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JavaScript Rxjs

Rxjs Filtering Operators — Distinctness

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Rxjs is a library for doing reactive programming. Creation operators are useful for generating data from various data sources to be subscribed to by Observers.

In this article, we’ll look at some filtering operators, including the distinct , distinctUntilChanged , and distinctUntilKeyChanged operators.

distinct

The distinct operator emits the items from the source Observable that are distinct in comparison to previous items from the source.

It takes 2 optional arguments. The first is the keySelector function, which lets us select which value we want to check as distinct.

The second is an optional flushes Observable for flushing the internal HashSet from the operator.

It returns a new Observable that emits values that are distinct.

A simple example would be the following:

import { of } from "rxjs";  
import { distinct } from "rxjs/operators";
of(3, 3, 3, 3, 3, 3, 35, 5, 7, 8, 4, 6, 3, 5, 2, 4, 2)  
  .pipe(distinct())  
  .subscribe(x => console.log(x));

We have the following Observable with duplicate values:

of(3, 3, 3, 3, 3, 3, 35, 5, 7, 8, 4, 6, 3, 5, 2, 4, 2)

The values from it is pipe d to the distinct() operator to filter out duplicate values.

Then we get:

3  
35  
5  
7  
8  
4  
6  
2

from the console.log .

We can also check if some key of an entry is distinct as follows:

import { of } from "rxjs";  
import { distinct } from "rxjs/operators";

const people = [  
  { age: 4, name: "Joe" },  
  { age: 7, name: "Jane" },  
  { age: 5, name: "Jane" }  
];

of(...people)  
  .pipe(distinct(p => p.name))  
  .subscribe(x => console.log(x));

The code above spreads the people array as the arguments of the of operator, which emits the objects in the people array. Then the emitted values are pipe d into the distinct operator, which selects the name property to check for distinctness.

Then only the objects with a different name value is emitted.

In the end, we get:

{age: 4, name: "Joe"}  
{age: 7, name: "Jane"}

As the Observable.

distinctUntilChanged

distinctUntilChanged emits all items emitted from the source Observable that are distinct by comparison from the previous item from the source.

It takes 2 optional arguments, which is a compare function to test if an item is distinct from the previous item. The second argument is the keySelector function to return the value of the key that we want to check.

A simple example would be as follows:

import { of } from "rxjs";  
import { distinctUntilChanged } from "rxjs/operators";
of(1, 1, 5, 5, 6, 7, 8, 8, 8, 8, 9)  
  .pipe(distinctUntilChanged())  
  .subscribe(x => console.log(x));

The values from the of(1, 1, 5, 5, 6, 7, 8, 8, 8, 8, 9) is pipe d to the distinctUntilChanged operator and the previously emitted value is checked against the currently emitted value to see if they’re the same.

Then we get:

1  
5  
6  
7  
8  
9

since the value that’s different from the previously emitted one is emitted.

For Observables that emit objects, we can check if the property’s value is considered the same by passing in a function to the distinctUntilChanged operator as follows:

import { of } from "rxjs";  
import { distinctUntilChanged } from "rxjs/operators";  
const people = [  
  { age: 4, name: "Joe" },  
  { age: 7, name: "Jane" },  
  { age: 5, name: "Jane" }  
];  
of(...people)  
  .pipe(distinctUntilChanged((p, q) => p.name === q.name))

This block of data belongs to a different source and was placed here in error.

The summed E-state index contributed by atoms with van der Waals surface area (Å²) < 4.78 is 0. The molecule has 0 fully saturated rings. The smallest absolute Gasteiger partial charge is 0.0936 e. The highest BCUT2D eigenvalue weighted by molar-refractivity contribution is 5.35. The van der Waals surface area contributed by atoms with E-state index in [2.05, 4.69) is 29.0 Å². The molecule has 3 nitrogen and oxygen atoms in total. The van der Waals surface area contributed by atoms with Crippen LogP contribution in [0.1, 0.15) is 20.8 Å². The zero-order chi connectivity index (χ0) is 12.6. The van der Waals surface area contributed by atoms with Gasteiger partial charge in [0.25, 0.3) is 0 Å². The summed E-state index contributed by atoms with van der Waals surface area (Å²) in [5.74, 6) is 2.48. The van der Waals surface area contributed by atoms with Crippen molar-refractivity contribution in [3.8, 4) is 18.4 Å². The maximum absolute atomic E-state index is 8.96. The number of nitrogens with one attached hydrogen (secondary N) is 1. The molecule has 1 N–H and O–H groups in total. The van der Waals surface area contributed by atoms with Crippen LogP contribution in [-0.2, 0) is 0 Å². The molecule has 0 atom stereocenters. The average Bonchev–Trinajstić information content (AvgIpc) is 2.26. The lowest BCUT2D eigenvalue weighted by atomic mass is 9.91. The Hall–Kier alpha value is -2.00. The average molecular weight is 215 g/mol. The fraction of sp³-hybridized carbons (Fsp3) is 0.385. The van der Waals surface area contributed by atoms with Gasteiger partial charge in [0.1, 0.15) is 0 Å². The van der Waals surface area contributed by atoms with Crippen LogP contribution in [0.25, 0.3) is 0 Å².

.subscribe(x => console.log(x));

The first and last parts work like the previous example. The difference is that now we have the (p, q) => p.name === q.name function to check if the previously emitted name value of the emitted object is the same as the currently emitted one.

Then we get:

{age: 4, name: "Joe"}  
{age: 7, name: "Jane"}

as the output from console.log .

distinctUntilKeyChanged

distinctUntilKeyChanged returns an Observable that emits the value of a source Observable that’s distinct by the comparison with a key of the object emitted previously from the source.

This means that an item will be emitted if the value with the given key is different from the previously emitted object key’s value.

It takes up to 2 arguments. The first is the key , which is a string with the object property to look up for each item.

The second is an optional compare function, which is called to test if an item is distinct from the previously emitted item from the source Observable.

It returns an Observable that emits item from the source Observable with distinct property value from the previously emitted one from the source.

For example, we can rewrite the previous example:

import { of } from "rxjs";  
import { distinctUntilChanged } from "rxjs/operators";  
const people = [  
  { age: 4, name: "Joe" },  
  { age: 7, name: "Jane" },  
  { age: 5, name: "Jane" }  
];  
of(...people)  
  .pipe(distinctUntilChanged((p, q) => p.name === q.name))  
  .subscribe(x => console.log(x));

into:

import { of } from "rxjs";  
import { distinctUntilKeyChanged } from "rxjs/operators";  
const people = [  
  { age: 4, name: "Joe" },  
  { age: 7, name: "Jane" },  
  { age: 5, name: "Jane" }  
];  
of(...people)  
  .pipe(distinctUntilKeyChanged("name"))  
  .subscribe(x => console.log(x));

Then we should get the same result as before. All we did was changing:

distinctUntilChanged((p, q) => p.name === q.name)

to:

distinctUntilKeyChanged("name")

We can use the distinct operator to get the distinct values emitted from a source Observable either by comparing primitive values or values of the properties of an object.

distinctUntilChanged , and distinctUntilKeyChanged let us emit the items from a source Observable that are different from the ones previously emitted by the source Observable. Again, it can compare by the primitive values or the values of the properties of an object.

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